Motor neurone disease: Signs and symptoms to look out for

Whenever you take a step, talk to a friend, or chew a piece of food, motor neurones are at work.

Just like other parts of your body, they can become damaged. You may have heard of ALS (amyotrophic lateral sclerosis) from the viral ice bucket challenge that involved celebrities being doused with freezing cold water to raise awareness.

ALS is one kind of motor neurone disease, but there are several other lesser-known types.

In Australia former AFL footballer Neale Daniher brings attention to the broader MND cause through the Big Freeze at the MCG on the Queen’s Birthday.

Read more: What is motor neurone disease?

What are motor neurones?
They are a type of nerve cell, and their job is to send messages around your body so you can move. You have two main kinds:

  • Upper motor neurones are in your brain. They send messages to your spinal cord.
  • Lower motor neurones are in your spinal cord. They transmit the messages sent from your brain to your muscles.

Nerve cells die when you have a motor neurone disease, so electrical messages can’t get from your brain to your muscles. Over time, your muscles waste away, and you lose control over movements.

It gets harder to walk, talk, swallow, and breathe.

Each kind of motor neurone disease affects different types of nerve cells or has a different cause.

What is motor neurone disease?
Motor neurone disease is “a progressive neurological condition where motor neurones stop working effectively,” says Keith Crowhurst, director of care at British Home, the charity that supports people living with neuro-disability.

Read more: Bad air is bad for your brain

“There is no known cause, although there are links to certain environmental factors such as exposure to pesticides, military service and high levels of exercise. There is some evidence of family links in around one in 10 cases.”

MND can affect all genders but has a slightly higher prevalence in men and is normally diagnosed in people over the age of 40.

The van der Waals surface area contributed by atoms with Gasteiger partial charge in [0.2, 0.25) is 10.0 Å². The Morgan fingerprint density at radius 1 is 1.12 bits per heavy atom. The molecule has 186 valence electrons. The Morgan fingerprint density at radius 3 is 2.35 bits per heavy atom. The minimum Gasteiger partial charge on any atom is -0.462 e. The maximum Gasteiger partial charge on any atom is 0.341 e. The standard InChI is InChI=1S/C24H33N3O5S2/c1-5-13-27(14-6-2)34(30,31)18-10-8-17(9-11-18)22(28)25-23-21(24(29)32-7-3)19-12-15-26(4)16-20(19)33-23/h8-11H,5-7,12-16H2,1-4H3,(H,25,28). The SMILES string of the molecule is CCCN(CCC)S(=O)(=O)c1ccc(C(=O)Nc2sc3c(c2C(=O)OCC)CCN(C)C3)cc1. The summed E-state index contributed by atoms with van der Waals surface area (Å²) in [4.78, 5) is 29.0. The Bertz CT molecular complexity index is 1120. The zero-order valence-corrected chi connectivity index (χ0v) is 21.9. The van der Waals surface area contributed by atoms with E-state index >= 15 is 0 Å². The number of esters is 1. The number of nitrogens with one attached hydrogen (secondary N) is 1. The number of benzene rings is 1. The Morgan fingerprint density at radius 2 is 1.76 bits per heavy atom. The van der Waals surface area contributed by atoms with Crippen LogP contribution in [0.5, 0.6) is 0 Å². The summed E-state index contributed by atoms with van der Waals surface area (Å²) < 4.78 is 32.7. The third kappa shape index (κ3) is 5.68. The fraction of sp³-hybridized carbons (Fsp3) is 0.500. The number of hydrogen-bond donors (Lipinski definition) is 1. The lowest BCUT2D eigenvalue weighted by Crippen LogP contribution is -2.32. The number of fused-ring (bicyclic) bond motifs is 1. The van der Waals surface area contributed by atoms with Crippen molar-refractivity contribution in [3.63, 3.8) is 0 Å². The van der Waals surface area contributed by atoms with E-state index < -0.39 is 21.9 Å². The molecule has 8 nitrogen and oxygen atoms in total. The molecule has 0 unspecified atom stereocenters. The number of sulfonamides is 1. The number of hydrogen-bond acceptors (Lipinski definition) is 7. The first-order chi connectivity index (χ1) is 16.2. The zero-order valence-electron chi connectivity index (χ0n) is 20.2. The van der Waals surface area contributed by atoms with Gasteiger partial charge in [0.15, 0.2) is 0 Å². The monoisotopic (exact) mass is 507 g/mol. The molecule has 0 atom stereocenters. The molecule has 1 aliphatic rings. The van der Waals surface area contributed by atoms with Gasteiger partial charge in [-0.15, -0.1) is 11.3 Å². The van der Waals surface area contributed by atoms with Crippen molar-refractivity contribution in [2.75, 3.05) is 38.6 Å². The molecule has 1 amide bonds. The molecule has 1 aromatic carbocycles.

MND is uncommon but not rare. Recent statistics estimate there are over 2000 people in Australia currently diagnosed with MND and every day two Australians are diagnosed with MND.

Read more: MND breakthrough offers hope damaged nerve cells can be repaired

“It affects most aspects of people’s lives and at the moment there is no cure,” Mr Crowhurst says, but he adds: “There is always hope to live a dignified, positive life as someone affected by a neurological condition, and a strong community of families, carers and charities who will be there if it happens to you.”

What are the main symptoms?
Muscle weakness is usually the first sign of motor neurone disease, Mr Crowhurst says: “Early symptoms include reduced ability to grip properly, general weakness and reducing mobility, and people can find that they drag their feet. Speech can become slurred and swallowing can be more difficult.”

Then, as the disease progresses, these symptoms become more pronounced.

“In the later stages, it often leads to complete loss of mobility, speech, or ability to carry out any physical tasks,” he continues. “Cognitive ability does not tend to be affected but people without support can find it hard to express their views and wishes.”

If you notice any of these symptoms in yourself or a friend or family member, it’s best to contact your GP as soon as possible.

“The main advice is do not ignore the symptoms,” Mr Crowhurst says. “There is no one test for MND and referral to a neurologist is required and should be pushed for.

“It is really important to try and receive specialist support as soon as possible due to the aggressive nature of the condition.”

Do you know anyone with MND?

– With PA

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Disclaimer: This article contains general information about health issues and is not advice. For health advice, consult your medical practitioner.



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